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romeo and juliet

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Introduction

Romeo and Juliet There is hardly anybody in the English speaking world who doesn't know of Romeo and Juliet, who were the only children of sworn enemies. Sadly, their love ended in tragedy when they both took their own lives. One important event that led to the tragic ending was the death Mercutio and Tybalt in Act 3 Scene 4. I will be examining and comparing the main characters before apportioning the blame on each character. At the start of the scene in a public place Benvolio was very worried about meeting the Capulets and begged Mercutio to leave. When Benvolio said "these hot days is the mad blood stirring" the word "hot" represented the potential rage which was to be found in Mercutio "blood" seemed to be a premonition of the real blood that about to be spilt... Benvolio knew his friend Mercutio very well, he did not take any offence to what Mercutio said and accepted him for who he is. After Mercutio had thrown in lots of accusations at Benvolio, he simply replied, "And I were so apt to quarrel as thou art, any man should/ buy the fee-simple of my life for an hour and a quarter." It predicted Mercutio's death. Benvolio seemed to realise that Mercutio was going to get it trouble. When Tybalt arrived, Benvolio was not involved in the fight. ...read more.

Middle

Evidence to suggest this is when challenged to fight, Tybalt replied: "you shall find me apt enough to do that, sir, and you will give me occasion" This also hinted of Tybalts intention to fight Mercutio. His attitude changed immediately at Romeo's arrival. He became more direct. (No "good den" this time) and when he said "the love I bear thee can afford" the word "love" meant hate. Tybalt insulted Romeo straight away, calling him "villain" a term used to address servants. When this didn't work, Tybalt got straight to the point "turn and draw" and ordered Romeo to take out his sword. Tybalt desperately wanted to fight. It was typical of Tybalt to be hot-headed and violent and an excess of pride is one of his other traits. "patience perforce with wilful choler meeting/ Makes my flesh tremble...I will withdraw ...this intrution shall...convert to bitt'rest gall " Act 1 scene 5. Evidence in Act 1 also showed that he hated reasoning. "I hate the word". Although there was evidence in the film we saw that their fight wasn't serious. "Mercutio: nothing but one of your nine lives that I mean to make bold withal" Tybalt should be apportioned the majority of the blame because killing someone, even in an accident, is a serious offence. There were no signs of aggression in Romeo's behaviour at the start of the scene. ...read more.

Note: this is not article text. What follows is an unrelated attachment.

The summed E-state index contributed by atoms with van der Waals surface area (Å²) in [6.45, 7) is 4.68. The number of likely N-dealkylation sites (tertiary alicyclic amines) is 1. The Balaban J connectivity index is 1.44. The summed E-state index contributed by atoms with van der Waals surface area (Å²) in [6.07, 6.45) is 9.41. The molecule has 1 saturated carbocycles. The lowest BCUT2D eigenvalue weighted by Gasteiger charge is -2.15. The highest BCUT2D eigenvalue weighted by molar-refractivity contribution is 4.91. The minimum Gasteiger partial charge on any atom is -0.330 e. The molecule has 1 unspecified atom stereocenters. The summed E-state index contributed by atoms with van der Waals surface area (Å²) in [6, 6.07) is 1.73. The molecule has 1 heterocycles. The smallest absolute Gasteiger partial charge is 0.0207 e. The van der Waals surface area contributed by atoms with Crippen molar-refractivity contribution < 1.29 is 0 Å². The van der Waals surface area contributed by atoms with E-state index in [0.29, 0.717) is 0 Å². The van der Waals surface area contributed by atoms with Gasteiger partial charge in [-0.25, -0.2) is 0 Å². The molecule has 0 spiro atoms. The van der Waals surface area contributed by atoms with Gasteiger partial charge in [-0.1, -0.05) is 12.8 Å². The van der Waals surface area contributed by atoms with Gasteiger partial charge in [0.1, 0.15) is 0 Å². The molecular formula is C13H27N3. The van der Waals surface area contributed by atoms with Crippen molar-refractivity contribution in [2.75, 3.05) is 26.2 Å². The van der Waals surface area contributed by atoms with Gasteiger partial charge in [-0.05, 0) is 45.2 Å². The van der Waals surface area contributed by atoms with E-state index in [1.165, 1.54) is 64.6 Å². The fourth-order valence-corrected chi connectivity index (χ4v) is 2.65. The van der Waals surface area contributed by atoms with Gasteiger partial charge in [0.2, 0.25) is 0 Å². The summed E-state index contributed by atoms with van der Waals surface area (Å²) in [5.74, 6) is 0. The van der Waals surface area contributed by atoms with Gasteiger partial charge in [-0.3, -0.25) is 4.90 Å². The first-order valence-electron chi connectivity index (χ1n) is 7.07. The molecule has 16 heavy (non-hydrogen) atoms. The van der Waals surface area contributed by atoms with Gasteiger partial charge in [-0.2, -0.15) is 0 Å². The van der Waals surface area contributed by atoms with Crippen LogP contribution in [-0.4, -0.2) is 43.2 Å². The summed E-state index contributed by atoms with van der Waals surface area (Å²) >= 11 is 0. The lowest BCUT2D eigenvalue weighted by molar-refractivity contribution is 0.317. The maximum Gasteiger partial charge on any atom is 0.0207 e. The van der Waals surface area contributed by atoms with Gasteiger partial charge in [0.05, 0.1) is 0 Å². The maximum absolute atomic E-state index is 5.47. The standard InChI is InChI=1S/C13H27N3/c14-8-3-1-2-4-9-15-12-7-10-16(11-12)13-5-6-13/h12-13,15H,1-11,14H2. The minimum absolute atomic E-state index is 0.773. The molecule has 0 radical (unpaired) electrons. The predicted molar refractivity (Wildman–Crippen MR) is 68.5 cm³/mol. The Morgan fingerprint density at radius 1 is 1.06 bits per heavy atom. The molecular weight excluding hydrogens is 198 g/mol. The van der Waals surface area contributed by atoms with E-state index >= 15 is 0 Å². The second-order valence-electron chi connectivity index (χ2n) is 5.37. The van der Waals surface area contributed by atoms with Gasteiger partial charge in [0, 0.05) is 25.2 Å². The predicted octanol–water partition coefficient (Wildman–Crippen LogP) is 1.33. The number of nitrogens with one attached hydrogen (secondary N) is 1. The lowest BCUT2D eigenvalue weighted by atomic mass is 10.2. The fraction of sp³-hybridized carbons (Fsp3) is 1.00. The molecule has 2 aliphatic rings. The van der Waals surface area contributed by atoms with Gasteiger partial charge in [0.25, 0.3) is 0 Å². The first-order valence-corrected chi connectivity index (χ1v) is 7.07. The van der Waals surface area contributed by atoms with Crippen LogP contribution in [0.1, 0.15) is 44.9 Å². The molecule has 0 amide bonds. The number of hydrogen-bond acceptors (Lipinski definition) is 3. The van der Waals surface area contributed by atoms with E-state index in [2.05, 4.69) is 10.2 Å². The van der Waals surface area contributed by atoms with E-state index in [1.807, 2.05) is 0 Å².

Conclusion

When Benvolio begged him to leave before he was caught, Romeo blamed fate, and called himself "fortunes fool" A lack of thought for the consequences of his action caused Romeo to follows the prompting of passion rather than to listen to reason. Lady Capulet put all the blame on Romeo but he was her enemy so her opinion shouldn't be trusted. When Benvolio gave the Prince a recount of the events, he biased his account in Romeo's favour. Although Romeo did "speak Tybalt fair" he had not mentioned the Prince's displeasure. So there is some truth in what lady Capulet said. Montague blamed Tybalt but he was in the same situation as lady Capulet. Neither of them saw the fighting and both were biased in favour of their own family. His opinion shouldn't be trusted either. The Prince blamed everyone in a way. "your rude brawls " He meant the conflict between the families. I agree with him. Mercutio was to blame for starting the fight, and Tybalt was responsible for killing Mercutio. They should be apportioned most of the blame because it was their careless actions that started what had followed. Romeo was responsible for killing Tybalt so he should also be blamed. Benvolio was least to blame because he always tried to make peace. Although Tybalt, Mercutio and Romeo were directly responsible for what happened. It is the ancient feud between the Montagues and the Capulets that really began the chain of tragic events. If the feud had not existed, none of this would have ever happened. ...read more.

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